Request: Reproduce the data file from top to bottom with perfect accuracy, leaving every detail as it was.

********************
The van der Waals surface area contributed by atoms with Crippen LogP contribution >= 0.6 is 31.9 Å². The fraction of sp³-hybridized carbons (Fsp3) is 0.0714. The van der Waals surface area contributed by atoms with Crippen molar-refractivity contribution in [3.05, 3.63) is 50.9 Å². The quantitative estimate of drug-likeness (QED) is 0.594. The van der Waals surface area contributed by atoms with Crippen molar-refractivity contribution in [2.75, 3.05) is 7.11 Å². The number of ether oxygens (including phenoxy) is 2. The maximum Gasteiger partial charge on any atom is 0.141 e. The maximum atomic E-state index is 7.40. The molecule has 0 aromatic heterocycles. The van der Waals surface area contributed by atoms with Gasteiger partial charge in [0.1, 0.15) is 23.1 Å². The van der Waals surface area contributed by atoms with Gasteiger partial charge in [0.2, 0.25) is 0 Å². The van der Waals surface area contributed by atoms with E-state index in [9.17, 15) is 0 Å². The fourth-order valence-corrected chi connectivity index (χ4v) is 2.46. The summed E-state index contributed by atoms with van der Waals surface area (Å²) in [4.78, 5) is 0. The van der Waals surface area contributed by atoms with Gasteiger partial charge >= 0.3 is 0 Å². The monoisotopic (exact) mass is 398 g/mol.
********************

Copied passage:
The van der Waals surface area contributed by atoms with Crippen LogP contribution >= 0.6 is 31.9 Å². The fraction of sp³-hybridized carbons (Fsp3) is 0.0714. The van der Waals surface area contributed by atoms with Crippen molar-refractivity contribution in [3.05, 3.63) is 50.9 Å². The quantitative estimate of drug-likeness (QED) is 0.594. The van der Waals surface area contributed by atoms with Crippen molar-refractivity contribution in [2.75, 3.05) is 7.11 Å². The number of ether oxygens (including phenoxy) is 2. The maximum Gasteiger partial charge on any atom is 0.141 e. The maximum atomic E-state index is 7.40. The molecule has 0 aromatic heterocycles. The van der Waals surface area contributed by atoms with Gasteiger partial charge in [0.1, 0.15) is 23.1 Å². The van der Waals surface area contributed by atoms with Gasteiger partial charge in [0.2, 0.25) is 0 Å². The van der Waals surface area contributed by atoms with E-state index in [9.17, 15) is 0 Å². The fourth-order valence-corrected chi connectivity index (χ4v) is 2.46. The summed E-state index contributed by atoms with van der Waals surface area (Å²) in [4.78, 5) is 0. The van der Waals surface area contributed by atoms with Gasteiger partial charge >= 0.3 is 0 Å². The monoisotopic (exact) mass is 398 g/mol.